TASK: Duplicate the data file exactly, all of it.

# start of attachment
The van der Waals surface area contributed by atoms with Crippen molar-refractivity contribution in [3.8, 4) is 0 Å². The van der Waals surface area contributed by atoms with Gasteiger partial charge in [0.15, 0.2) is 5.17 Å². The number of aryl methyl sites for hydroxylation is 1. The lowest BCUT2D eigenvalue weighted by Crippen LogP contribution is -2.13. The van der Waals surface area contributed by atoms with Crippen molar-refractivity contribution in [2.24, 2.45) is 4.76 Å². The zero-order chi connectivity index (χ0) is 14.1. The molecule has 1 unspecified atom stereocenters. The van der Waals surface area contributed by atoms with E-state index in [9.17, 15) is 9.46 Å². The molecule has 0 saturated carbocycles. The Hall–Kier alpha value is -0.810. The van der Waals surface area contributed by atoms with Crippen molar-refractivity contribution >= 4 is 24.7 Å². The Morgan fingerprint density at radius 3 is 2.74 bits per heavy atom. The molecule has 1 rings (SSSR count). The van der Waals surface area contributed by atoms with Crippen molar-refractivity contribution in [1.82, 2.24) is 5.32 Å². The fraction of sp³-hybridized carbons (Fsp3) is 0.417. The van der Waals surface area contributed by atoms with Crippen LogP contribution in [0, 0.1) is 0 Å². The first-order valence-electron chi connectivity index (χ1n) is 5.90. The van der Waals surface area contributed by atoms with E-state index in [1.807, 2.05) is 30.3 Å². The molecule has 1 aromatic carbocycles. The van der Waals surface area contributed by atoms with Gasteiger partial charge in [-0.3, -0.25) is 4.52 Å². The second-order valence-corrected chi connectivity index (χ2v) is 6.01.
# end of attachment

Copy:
The van der Waals surface area contributed by atoms with Crippen molar-refractivity contribution in [3.8, 4) is 0 Å². The van der Waals surface area contributed by atoms with Gasteiger partial charge in [0.15, 0.2) is 5.17 Å². The number of aryl methyl sites for hydroxylation is 1. The lowest BCUT2D eigenvalue weighted by Crippen LogP contribution is -2.13. The van der Waals surface area contributed by atoms with Crippen molar-refractivity contribution in [2.24, 2.45) is 4.76 Å². The zero-order chi connectivity index (χ0) is 14.1. The molecule has 1 unspecified atom stereocenters. The van der Waals surface area contributed by atoms with E-state index in [9.17, 15) is 9.46 Å². The molecule has 0 saturated carbocycles. The Hall–Kier alpha value is -0.810. The van der Waals surface area contributed by atoms with Crippen molar-refractivity contribution >= 4 is 24.7 Å². The Morgan fingerprint density at radius 3 is 2.74 bits per heavy atom. The molecule has 1 rings (SSSR count). The van der Waals surface area contributed by atoms with Crippen molar-refractivity contribution in [1.82, 2.24) is 5.32 Å². The fraction of sp³-hybridized carbons (Fsp3) is 0.417. The van der Waals surface area contributed by atoms with Crippen LogP contribution in [0, 0.1) is 0 Å². The first-order valence-electron chi connectivity index (χ1n) is 5.90. The van der Waals surface area contributed by atoms with E-state index in [1.807, 2.05) is 30.3 Å². The molecule has 1 aromatic carbocycles. The van der Waals surface area contributed by atoms with Gasteiger partial charge in [-0.3, -0.25) is 4.52 Å². The second-order valence-corrected chi connectivity index (χ2v) is 6.01.